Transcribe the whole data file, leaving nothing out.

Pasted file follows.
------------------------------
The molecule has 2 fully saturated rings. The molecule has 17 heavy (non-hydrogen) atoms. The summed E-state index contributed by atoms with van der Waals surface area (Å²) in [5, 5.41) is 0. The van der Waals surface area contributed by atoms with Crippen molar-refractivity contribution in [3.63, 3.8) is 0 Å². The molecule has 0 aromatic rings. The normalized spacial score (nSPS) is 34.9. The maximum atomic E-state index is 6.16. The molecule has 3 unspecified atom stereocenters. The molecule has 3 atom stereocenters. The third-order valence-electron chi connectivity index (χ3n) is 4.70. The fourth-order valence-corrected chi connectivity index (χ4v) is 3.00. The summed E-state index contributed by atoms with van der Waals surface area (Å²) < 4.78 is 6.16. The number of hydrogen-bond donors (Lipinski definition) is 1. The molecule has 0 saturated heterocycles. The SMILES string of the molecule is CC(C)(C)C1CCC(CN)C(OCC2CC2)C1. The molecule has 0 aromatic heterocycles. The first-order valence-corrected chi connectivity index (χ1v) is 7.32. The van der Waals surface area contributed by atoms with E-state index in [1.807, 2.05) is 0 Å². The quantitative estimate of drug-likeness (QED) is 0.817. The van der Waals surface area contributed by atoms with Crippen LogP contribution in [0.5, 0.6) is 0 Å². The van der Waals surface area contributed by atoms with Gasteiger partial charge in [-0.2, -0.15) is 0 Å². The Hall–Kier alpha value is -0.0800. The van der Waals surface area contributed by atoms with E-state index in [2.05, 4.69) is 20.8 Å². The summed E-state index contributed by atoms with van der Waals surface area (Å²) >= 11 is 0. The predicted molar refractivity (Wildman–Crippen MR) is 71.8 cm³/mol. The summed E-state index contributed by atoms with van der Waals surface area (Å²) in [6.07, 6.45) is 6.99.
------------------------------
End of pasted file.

The molecule has 2 fully saturated rings. The molecule has 17 heavy (non-hydrogen) atoms. The summed E-state index contributed by atoms with van der Waals surface area (Å²) in [5, 5.41) is 0. The van der Waals surface area contributed by atoms with Crippen molar-refractivity contribution in [3.63, 3.8) is 0 Å². The molecule has 0 aromatic rings. The normalized spacial score (nSPS) is 34.9. The maximum atomic E-state index is 6.16. The molecule has 3 unspecified atom stereocenters. The molecule has 3 atom stereocenters. The third-order valence-electron chi connectivity index (χ3n) is 4.70. The fourth-order valence-corrected chi connectivity index (χ4v) is 3.00. The summed E-state index contributed by atoms with van der Waals surface area (Å²) < 4.78 is 6.16. The number of hydrogen-bond donors (Lipinski definition) is 1. The molecule has 0 saturated heterocycles. The SMILES string of the molecule is CC(C)(C)C1CCC(CN)C(OCC2CC2)C1. The molecule has 0 aromatic heterocycles. The first-order valence-corrected chi connectivity index (χ1v) is 7.32. The van der Waals surface area contributed by atoms with E-state index in [1.807, 2.05) is 0 Å². The quantitative estimate of drug-likeness (QED) is 0.817. The van der Waals surface area contributed by atoms with Crippen LogP contribution in [0.5, 0.6) is 0 Å². The van der Waals surface area contributed by atoms with Gasteiger partial charge in [-0.2, -0.15) is 0 Å². The Hall–Kier alpha value is -0.0800. The van der Waals surface area contributed by atoms with E-state index in [2.05, 4.69) is 20.8 Å². The summed E-state index contributed by atoms with van der Waals surface area (Å²) >= 11 is 0. The predicted molar refractivity (Wildman–Crippen MR) is 71.8 cm³/mol. The summed E-state index contributed by atoms with van der Waals surface area (Å²) in [6.07, 6.45) is 6.99.